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In this guest post from Oregon Counselor Associate and Core Values Counseling team member, Josie Self, we explore what the Gottmans have to say about tending to your relationship once your little bundle arrives.


A baby changes everything


In our last post, we talked about how bringing a baby home is one of the most transformational experiences a couple can have. In fact, many couples experience drastic shifts in their relationship including increased conflict, decreased intimacy, less time together, less sleep, and new questions about goals and values which may not have seemed so important before. 

Today, we’re taking a look at three more steps recommended by Drs. John and Julie Gottman to help you navigate this period (we discussed steps 1-3 in the previous blog post). All of this is detailed in the Gottmans’ book, And Baby Makes Three: The Six-Step Plan for Preserving Marital Intimacy and Rekindling Romance After Baby Arrives

For more specifics on each step, we highly recommend reading the Gottmans’ book.


Step four: “Savor each other by building a strong friendship and a zesty sex life.”


Sexually satisfied couples prioritize friendship and make sex a priority. Simply put, no friendship = no passion.

You might be wondering how to work on your friendship, practically speaking. Building and maintaining friendship includes updating love maps, appreciation, and admiration.

You might have heard of a tool we love called the Gottman Card Decks. In it, you’ll find lots of questions to ask one another about your sex life. But one question to focus on really sincerely with your partner is, “What actually feels good to me now?” 

We also highly recommend Emily Negoski’s book, Come As You Are (and we love the accompanying workbook). It’s important to understand each others’ brakes and accelerators. What are the stressors which slow down progress toward sexual intimacy, and what are the factors that bring you closer?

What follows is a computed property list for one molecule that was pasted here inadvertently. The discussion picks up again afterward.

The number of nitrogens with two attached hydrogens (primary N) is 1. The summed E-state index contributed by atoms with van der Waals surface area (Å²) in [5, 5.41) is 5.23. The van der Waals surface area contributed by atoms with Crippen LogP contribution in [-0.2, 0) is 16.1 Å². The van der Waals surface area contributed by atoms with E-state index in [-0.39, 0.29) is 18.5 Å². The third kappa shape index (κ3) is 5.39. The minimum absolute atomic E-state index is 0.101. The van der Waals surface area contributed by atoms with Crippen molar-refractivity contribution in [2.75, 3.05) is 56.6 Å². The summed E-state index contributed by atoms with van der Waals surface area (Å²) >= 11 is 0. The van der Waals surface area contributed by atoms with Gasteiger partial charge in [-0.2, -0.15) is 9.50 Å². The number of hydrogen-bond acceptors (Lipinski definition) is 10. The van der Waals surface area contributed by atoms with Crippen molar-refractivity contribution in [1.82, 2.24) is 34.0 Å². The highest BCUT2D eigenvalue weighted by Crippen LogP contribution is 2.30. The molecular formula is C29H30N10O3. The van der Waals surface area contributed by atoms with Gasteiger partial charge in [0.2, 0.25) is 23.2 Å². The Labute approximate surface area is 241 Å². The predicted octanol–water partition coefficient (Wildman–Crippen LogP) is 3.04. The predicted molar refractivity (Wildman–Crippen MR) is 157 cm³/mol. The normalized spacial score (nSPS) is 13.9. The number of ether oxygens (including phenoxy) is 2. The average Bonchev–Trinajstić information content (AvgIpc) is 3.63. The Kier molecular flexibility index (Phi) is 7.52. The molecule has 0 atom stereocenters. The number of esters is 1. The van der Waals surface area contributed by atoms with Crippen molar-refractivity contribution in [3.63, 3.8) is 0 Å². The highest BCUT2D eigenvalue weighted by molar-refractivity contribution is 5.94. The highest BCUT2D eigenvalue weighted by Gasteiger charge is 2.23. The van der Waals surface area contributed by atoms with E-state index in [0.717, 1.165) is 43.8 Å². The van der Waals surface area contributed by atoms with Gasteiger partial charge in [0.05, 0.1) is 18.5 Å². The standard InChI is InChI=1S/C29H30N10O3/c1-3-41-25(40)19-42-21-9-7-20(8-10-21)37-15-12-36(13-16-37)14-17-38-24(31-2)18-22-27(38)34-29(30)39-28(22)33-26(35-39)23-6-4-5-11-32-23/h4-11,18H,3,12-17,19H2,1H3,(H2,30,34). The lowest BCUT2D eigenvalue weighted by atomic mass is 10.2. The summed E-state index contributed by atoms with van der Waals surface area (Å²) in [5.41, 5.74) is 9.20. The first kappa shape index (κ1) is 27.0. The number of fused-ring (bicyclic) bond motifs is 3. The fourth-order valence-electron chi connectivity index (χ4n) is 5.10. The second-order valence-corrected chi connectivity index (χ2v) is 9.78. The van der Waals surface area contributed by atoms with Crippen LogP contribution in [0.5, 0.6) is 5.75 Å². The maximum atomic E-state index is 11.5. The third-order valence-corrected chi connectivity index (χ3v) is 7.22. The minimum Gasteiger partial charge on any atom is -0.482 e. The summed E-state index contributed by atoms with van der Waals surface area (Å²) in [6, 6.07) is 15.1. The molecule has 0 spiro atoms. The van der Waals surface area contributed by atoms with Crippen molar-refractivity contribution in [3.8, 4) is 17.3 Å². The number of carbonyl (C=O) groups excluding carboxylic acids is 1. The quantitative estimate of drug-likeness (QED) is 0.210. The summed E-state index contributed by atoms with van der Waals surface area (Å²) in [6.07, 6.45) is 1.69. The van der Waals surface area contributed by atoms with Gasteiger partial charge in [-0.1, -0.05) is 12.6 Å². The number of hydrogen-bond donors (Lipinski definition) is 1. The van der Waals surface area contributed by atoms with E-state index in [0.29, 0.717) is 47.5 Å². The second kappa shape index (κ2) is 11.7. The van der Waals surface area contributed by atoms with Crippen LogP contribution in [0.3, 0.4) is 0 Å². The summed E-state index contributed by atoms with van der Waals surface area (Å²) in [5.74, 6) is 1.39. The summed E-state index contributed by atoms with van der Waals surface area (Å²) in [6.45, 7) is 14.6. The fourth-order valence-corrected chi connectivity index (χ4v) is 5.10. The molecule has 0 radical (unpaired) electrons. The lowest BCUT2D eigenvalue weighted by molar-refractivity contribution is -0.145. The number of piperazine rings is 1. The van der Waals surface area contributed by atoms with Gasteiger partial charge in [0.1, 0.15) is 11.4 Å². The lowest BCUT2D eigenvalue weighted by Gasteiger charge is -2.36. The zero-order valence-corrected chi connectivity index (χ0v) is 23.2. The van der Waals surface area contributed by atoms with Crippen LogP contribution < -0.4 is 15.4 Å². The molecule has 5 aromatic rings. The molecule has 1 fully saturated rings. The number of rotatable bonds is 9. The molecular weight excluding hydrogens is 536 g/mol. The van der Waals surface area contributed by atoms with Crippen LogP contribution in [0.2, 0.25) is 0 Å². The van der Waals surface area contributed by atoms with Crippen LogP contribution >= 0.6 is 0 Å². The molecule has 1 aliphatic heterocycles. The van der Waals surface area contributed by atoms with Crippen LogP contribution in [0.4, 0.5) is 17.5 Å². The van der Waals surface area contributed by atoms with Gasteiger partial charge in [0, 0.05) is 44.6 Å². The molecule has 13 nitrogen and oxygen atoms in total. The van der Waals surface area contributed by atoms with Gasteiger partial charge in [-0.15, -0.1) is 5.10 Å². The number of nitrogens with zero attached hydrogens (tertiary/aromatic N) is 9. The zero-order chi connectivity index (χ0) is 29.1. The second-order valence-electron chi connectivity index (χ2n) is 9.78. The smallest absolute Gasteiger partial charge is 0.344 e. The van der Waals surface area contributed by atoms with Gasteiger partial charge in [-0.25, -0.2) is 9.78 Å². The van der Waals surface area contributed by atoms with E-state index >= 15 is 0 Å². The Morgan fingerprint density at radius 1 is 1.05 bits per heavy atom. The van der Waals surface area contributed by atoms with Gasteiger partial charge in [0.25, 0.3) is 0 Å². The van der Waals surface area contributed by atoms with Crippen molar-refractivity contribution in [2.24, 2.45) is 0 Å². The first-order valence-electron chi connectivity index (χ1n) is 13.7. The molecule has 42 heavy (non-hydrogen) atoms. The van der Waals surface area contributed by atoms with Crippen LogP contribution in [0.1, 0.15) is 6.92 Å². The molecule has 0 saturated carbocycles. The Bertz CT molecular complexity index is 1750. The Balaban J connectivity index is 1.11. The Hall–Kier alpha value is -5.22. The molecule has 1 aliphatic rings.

Step five: “Add warm fathering to the mix.”


Research from the Gottmans has found that, “When Mom is unhappy, her baby does not retreat. The same is not true for Dad. A child tends to withdraw emotionally from a father who is unhappy in his relationship with Mom—a tragic gulf grows between him and his child.”

Today’s fathers are more involved than ever in their children’s lives, but even so, at the outset, fathers often feel pushed out by the support system that seems to almost magically fall into place around Mom when the new baby arrives. It’s easy for dads to feel sidelined.

Cultural stereotypes die hard, and the ones that paint fathers as useless, unnurturing, aloof, absent, and irrelevant still persist. Dads who actively push back against that stereotype are a) more common today than you may realize and b) totally doing the right thing. (Great job, dads!)

A recent study shows that kids whose fathers were warm and emotionally engaged grow up to have better adult social lives (think relationships, friendships, and community) than those whose dads showed less warmth.

What’s more, a father’s skill in playing games like peekaboo and tossing a ball around with his kid leads that child to have a higher intellect. Who knew a game of catch could be so important!

Bottom line: Dad’s emotional accessibility and responsiveness is key. Harsh and punitive fathering directly impacts children’s intellect and social functioning. The warmer the father, the stronger and healthier the kid.


Step six: “Create an enriching legacy.”


As the Gottmans say, “Bake the bread of legacy.” In other words, it’s important that we seek meaning beyond ourselves and our simple existence. 

Look for goals and values you want to champion in your family, alongside your partner. Usually, this involves a shift of goals and values from personal history to family legacy. When a baby is introduced, which parents’ set of goals and values becomes the default? Couples must create SHARED meaning.

Routines of daily life aren’t enough for satisfied couples, they want more. They want a family with substance that nourishes their souls and that of their children. 

To do this, you can consciously make the shift from “Me to we.”

You’re not alone

As we said in our last post, changes in your relationship are normal after introducing a baby. If your relationship feels harder as a new parent, you can take comfort in knowing that you are not alone — most couples in your situation feel this way, too. With some intentional work and time, your relationship will not only heal but flourish.

If you’d like dedicated help navigating the world of your relationship postpartum, we’d love to help. Contact us today to get started.